Wings & Grill
An adherence to unit-level economics makes East Coast Wings & Grill a winner in the franchise field. At the headquarters, a team crunches the numbers daily for each of the locations, breaking down the sales by menu item for the previous day, the same day last week, and the same day last year.
It helps East Coast understand which units are on track and identify any that are slipping into an area of questionable performance, which East Coast dubs the Red Zone.
“After a year and a half of researching, I discovered that very few franchise-model businesses had specific people inside their companies dedicated to driving that unit-level philosophy,” CEO Sam Ballas says. “Everybody has a CFO and COO, and most franchise systems have some sincerity in the franchisees’ sales and bottom lines, but there were very few, maybe one hand count, of companies that had any rendition of a division similar to ours.”
If a store falls into the Red Zone, the unit-level economics division will analyze its daypart mixes, down to incremental hourly time slots. They assess when employees punched into work, so they understand how many employees the franchise put on the floor to expedite sales. They analyze payroll against the same day last week and same day last year. The company speaks with the franchisee or general manager on the phone to determine if there have been any management changes, such as in the kitchen, or if anything is going on in the market or community that may have impacted traffic patterns.
“We spend a lot of energy understanding what’s happening inside the unit’s four walls but also in a 5-mile radius,” Ballas says.
When a franchisee is shopping East Coast, Ballas says the numbers speak for themselves. The AUV is strong compared to the startup costs, which are more equivalent to a quick serve such as McAlister’s Deli or Moe’s Southwest Grill, and the brand recently marked 10 years of positive same-store sales.
University Park, Florida
The emergence of the daytime café has shaken up some of the more traditional brands that stick to lunch and dinner service. Doing some of that shaking is First Watch, which serves only breakfast, brunch, and lunch.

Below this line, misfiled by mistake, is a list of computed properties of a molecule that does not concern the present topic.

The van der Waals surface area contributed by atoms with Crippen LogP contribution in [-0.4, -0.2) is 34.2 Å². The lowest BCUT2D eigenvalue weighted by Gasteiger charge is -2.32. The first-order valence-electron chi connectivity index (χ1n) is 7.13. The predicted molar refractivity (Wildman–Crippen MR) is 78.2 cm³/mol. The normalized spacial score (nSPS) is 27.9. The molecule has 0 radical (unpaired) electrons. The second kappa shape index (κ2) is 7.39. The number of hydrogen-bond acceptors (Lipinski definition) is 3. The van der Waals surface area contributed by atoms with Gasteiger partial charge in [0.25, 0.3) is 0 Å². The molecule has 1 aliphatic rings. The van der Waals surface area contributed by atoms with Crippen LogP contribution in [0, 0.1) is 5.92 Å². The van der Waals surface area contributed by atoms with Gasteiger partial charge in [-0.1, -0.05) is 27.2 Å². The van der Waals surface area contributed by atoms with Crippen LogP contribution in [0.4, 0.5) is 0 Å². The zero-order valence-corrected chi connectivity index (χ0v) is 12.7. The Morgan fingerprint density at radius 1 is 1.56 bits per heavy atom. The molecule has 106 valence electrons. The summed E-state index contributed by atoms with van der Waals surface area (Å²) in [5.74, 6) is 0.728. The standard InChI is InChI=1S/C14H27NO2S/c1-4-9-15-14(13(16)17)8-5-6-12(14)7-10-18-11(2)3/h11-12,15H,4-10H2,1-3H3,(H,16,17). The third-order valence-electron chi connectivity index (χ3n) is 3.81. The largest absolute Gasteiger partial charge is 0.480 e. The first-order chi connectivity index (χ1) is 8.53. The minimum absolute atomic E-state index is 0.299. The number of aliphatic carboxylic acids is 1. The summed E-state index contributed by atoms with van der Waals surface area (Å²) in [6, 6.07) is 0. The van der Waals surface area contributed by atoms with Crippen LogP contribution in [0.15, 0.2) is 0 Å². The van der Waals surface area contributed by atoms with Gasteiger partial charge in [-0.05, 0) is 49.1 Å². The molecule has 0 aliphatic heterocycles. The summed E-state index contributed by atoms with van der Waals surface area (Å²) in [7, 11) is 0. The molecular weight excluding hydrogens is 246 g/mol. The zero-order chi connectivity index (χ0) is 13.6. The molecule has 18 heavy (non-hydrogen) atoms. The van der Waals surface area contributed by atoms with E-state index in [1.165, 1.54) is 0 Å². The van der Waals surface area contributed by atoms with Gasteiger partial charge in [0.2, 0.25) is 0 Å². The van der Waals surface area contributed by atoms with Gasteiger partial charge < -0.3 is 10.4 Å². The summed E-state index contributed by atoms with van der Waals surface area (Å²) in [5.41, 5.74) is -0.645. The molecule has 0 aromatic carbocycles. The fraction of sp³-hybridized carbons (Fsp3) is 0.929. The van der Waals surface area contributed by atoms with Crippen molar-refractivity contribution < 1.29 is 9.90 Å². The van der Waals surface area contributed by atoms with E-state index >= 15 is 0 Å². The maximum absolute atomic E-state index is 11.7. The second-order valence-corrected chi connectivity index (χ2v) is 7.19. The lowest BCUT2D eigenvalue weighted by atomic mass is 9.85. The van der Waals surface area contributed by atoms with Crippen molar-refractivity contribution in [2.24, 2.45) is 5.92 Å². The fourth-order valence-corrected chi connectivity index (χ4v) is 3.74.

“To me, as a franchisee, when you’re going searching for a category of food or business, that’s something that’s going to catch your eye,” says Joe Genovese, vice president of franchise development. “We like to say breakfast is the new dinner. Maybe that’s a little too cute, but breakfast, with its focus on healthy dining, is not a meal diners are taking lightly.”
Founded in 1983, First Watch has stepped up its franchising program in recent years. Last year, 15 of its 115 units were franchised, but Genovese expects that number to grow. “From a company standpoint, we’ll open 12–15 new restaurants each year, and from a franchise perspective, about the same. We’d like to see 20–25 franchise openings per year, but that’ll take some time to develop.”
In the meantime, First Watch attracts franchisees with a favorable real estate strategy: shopping and strip centers. “This isn’t a multimillion-dollar freestanding building with lots of parking and drive-thru lanes,” Genovese explains. “This is a 3,500-square-foot strip center location, and there is a lot more real estate available in that category.”
Communities receive First Watch warmly. Genovese says it’s common for First Watch units to win a Best Breakfast or Best Brunch award from a local publication within a year of opening, and it’s something First Watch actually strives for with each new opening.